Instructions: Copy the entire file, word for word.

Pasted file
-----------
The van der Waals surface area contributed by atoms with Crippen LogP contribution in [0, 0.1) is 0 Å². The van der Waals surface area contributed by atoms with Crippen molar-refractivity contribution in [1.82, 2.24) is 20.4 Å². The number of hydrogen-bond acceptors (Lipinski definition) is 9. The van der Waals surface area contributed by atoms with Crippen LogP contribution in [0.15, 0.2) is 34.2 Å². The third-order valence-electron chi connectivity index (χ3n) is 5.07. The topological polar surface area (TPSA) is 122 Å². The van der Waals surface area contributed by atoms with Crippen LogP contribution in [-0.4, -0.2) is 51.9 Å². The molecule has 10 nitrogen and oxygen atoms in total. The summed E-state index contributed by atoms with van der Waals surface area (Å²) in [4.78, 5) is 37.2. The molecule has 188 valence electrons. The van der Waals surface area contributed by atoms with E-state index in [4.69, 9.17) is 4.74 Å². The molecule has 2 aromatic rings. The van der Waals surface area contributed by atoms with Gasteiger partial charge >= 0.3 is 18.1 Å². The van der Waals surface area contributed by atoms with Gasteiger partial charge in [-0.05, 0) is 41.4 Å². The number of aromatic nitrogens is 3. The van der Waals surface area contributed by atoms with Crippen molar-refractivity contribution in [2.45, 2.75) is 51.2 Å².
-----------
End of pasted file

The van der Waals surface area contributed by atoms with Crippen LogP contribution in [0, 0.1) is 0 Å². The van der Waals surface area contributed by atoms with Crippen molar-refractivity contribution in [1.82, 2.24) is 20.4 Å². The number of hydrogen-bond acceptors (Lipinski definition) is 9. The van der Waals surface area contributed by atoms with Crippen LogP contribution in [0.15, 0.2) is 34.2 Å². The third-order valence-electron chi connectivity index (χ3n) is 5.07. The topological polar surface area (TPSA) is 122 Å². The van der Waals surface area contributed by atoms with Crippen LogP contribution in [-0.4, -0.2) is 51.9 Å². The molecule has 10 nitrogen and oxygen atoms in total. The summed E-state index contributed by atoms with van der Waals surface area (Å²) in [4.78, 5) is 37.2. The molecule has 188 valence electrons. The van der Waals surface area contributed by atoms with E-state index in [4.69, 9.17) is 4.74 Å². The molecule has 2 aromatic rings. The van der Waals surface area contributed by atoms with Gasteiger partial charge >= 0.3 is 18.1 Å². The van der Waals surface area contributed by atoms with Gasteiger partial charge in [-0.05, 0) is 41.4 Å². The number of aromatic nitrogens is 3. The van der Waals surface area contributed by atoms with Crippen molar-refractivity contribution in [2.45, 2.75) is 51.2 Å².